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Lampidis Receives U.S. Congressional Record for Cancer Research

Dr. Theodore J. Lampidis, Professor in the Department of Cell Biology at the University of Miami Miller School of Medicine, recently received a Congressional Record in honor of his work studying the combination of two non-toxic drugs to treat cancer. Florida Representative Ileana Ros-Lehtinen spoke about UM and Lampidis’ research on the U.S. House floor on July 13, 2016.

“One of the leading research universities in the country, the University of Miami has developed a pool of world-class talent and advanced infrastructure that is helping lead the science and tech boom that is shaping South Florida’s future for the better,” said Rep. Ros-Lehtinen while addressing the Speaker of the House.

“Among the exciting research breakthroughs taking place at Coral Gables is the work of the Lampidis lab at the Miller School of Medicine.

“Dr. Lampidis and his associates have found that, when given in combination with a common cholesterol medication, non-toxic 2-DG therapy effectively kills tumors without the use of harsh, conventional chemotherapy drugs. I congratulate Dr. Lampidis and his lab for their efforts to improve our community, our nation, and our world.”

Previously, Dr Lampidis’s laboratory has gained international recognition and leadership in the exploitation of increased glucose metabolism in cancer cells using the sugar analog 2-deoxy-D-glucose (better known as 2-DG). Cancer cells found in the inner core of all solid tumors – due to the abnormally low levels of oxygen in that location – must rely on the process of glycolysis, the breakdown of glucose for energy, to survive. These cells, by nature of their slow growth, have been found to be the most resistant to conventional cancer treatments such as radiation and chemotherapy. Lampidis and his team showed that a false sugar such as 2-DG, which blocks glycolysis, selectively starves these slow-growing cancer cells while sparing normal cells. His latest research is based on a combination therapy using 2-DG and fenofibrate, a well-studied cholesterol medication, to effectively target the entire tumor without the need for toxic chemotherapy.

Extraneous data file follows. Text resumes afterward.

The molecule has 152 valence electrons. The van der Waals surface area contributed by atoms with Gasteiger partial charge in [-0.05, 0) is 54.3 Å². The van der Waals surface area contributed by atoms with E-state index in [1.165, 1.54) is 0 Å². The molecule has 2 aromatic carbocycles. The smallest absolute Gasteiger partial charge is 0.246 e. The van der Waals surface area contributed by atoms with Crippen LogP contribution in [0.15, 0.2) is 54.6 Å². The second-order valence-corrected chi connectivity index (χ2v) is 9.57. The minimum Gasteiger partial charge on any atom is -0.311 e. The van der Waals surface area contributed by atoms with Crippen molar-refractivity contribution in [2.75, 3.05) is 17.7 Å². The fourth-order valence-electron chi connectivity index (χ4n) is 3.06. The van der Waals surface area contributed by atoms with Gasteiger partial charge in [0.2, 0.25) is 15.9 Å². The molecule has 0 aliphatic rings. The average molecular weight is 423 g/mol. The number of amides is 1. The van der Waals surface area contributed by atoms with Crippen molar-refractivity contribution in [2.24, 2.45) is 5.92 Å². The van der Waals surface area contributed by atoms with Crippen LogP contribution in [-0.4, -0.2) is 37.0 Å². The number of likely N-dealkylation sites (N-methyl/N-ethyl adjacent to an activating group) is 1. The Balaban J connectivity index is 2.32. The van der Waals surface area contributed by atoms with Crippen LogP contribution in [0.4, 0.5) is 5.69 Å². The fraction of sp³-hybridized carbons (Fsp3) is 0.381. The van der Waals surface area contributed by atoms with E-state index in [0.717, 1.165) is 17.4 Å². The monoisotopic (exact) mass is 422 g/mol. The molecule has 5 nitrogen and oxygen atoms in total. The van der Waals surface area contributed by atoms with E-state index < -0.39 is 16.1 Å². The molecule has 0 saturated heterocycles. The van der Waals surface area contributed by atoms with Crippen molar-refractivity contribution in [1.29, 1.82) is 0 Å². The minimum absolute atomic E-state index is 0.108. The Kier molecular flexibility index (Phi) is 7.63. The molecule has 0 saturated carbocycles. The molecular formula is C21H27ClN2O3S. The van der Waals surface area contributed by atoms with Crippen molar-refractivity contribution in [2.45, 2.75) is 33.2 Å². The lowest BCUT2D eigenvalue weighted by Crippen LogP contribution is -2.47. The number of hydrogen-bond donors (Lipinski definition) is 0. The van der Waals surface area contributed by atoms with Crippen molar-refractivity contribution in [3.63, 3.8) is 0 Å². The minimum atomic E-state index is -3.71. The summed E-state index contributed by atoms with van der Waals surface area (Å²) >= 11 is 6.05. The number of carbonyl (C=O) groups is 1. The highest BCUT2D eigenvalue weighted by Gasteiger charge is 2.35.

“I am very thankful to Representative Ros-Lehtinen for discussing our important cancer research at UM in the US House of Representatives,” said Lampidis. “We believe our findings effectively pave the way for using non-toxic treatments for a wide variety of cancers.”

Click here to read about Lampidis’ latest study on 2-DG and fenofibrate.

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